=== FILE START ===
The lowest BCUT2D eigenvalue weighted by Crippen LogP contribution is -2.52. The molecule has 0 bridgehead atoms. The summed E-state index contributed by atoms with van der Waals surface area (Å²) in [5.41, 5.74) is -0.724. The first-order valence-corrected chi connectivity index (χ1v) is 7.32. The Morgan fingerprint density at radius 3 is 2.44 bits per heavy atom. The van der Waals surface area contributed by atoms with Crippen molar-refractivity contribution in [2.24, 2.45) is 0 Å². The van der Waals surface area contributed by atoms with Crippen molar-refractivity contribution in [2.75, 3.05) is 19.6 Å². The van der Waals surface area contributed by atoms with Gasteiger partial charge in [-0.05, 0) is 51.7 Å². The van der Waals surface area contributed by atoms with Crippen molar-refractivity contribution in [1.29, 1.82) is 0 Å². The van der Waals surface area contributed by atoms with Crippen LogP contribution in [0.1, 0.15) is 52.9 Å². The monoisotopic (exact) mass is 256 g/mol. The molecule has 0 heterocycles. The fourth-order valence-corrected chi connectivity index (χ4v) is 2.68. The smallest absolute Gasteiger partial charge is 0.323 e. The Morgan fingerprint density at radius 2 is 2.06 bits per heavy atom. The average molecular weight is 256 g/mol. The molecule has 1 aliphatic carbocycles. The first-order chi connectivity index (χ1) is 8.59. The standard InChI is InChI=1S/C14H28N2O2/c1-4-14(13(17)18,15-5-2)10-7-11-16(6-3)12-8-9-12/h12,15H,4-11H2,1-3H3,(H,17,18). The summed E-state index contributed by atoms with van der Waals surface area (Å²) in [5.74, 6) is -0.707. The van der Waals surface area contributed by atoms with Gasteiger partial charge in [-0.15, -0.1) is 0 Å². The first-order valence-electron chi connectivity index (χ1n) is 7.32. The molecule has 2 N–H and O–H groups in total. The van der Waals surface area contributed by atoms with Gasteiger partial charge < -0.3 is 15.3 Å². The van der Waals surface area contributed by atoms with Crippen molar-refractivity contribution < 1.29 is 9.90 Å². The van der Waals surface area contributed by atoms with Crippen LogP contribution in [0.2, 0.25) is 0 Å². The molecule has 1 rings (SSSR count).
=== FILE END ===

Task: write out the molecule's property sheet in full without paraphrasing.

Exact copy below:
The lowest BCUT2D eigenvalue weighted by Crippen LogP contribution is -2.52. The molecule has 0 bridgehead atoms. The summed E-state index contributed by atoms with van der Waals surface area (Å²) in [5.41, 5.74) is -0.724. The first-order valence-corrected chi connectivity index (χ1v) is 7.32. The Morgan fingerprint density at radius 3 is 2.44 bits per heavy atom. The van der Waals surface area contributed by atoms with Crippen molar-refractivity contribution in [2.24, 2.45) is 0 Å². The van der Waals surface area contributed by atoms with Crippen molar-refractivity contribution in [2.75, 3.05) is 19.6 Å². The van der Waals surface area contributed by atoms with Gasteiger partial charge in [-0.05, 0) is 51.7 Å². The van der Waals surface area contributed by atoms with Crippen molar-refractivity contribution in [1.29, 1.82) is 0 Å². The van der Waals surface area contributed by atoms with Crippen LogP contribution in [0.1, 0.15) is 52.9 Å². The monoisotopic (exact) mass is 256 g/mol. The molecule has 0 heterocycles. The fourth-order valence-corrected chi connectivity index (χ4v) is 2.68. The smallest absolute Gasteiger partial charge is 0.323 e. The Morgan fingerprint density at radius 2 is 2.06 bits per heavy atom. The average molecular weight is 256 g/mol. The molecule has 1 aliphatic carbocycles. The first-order chi connectivity index (χ1) is 8.59. The standard InChI is InChI=1S/C14H28N2O2/c1-4-14(13(17)18,15-5-2)10-7-11-16(6-3)12-8-9-12/h12,15H,4-11H2,1-3H3,(H,17,18). The summed E-state index contributed by atoms with van der Waals surface area (Å²) in [5.74, 6) is -0.707. The van der Waals surface area contributed by atoms with Gasteiger partial charge in [-0.15, -0.1) is 0 Å². The first-order valence-electron chi connectivity index (χ1n) is 7.32. The molecule has 2 N–H and O–H groups in total. The van der Waals surface area contributed by atoms with Gasteiger partial charge < -0.3 is 15.3 Å². The van der Waals surface area contributed by atoms with Crippen molar-refractivity contribution < 1.29 is 9.90 Å². The van der Waals surface area contributed by atoms with Crippen LogP contribution in [0.2, 0.25) is 0 Å². The molecule has 1 rings (SSSR count).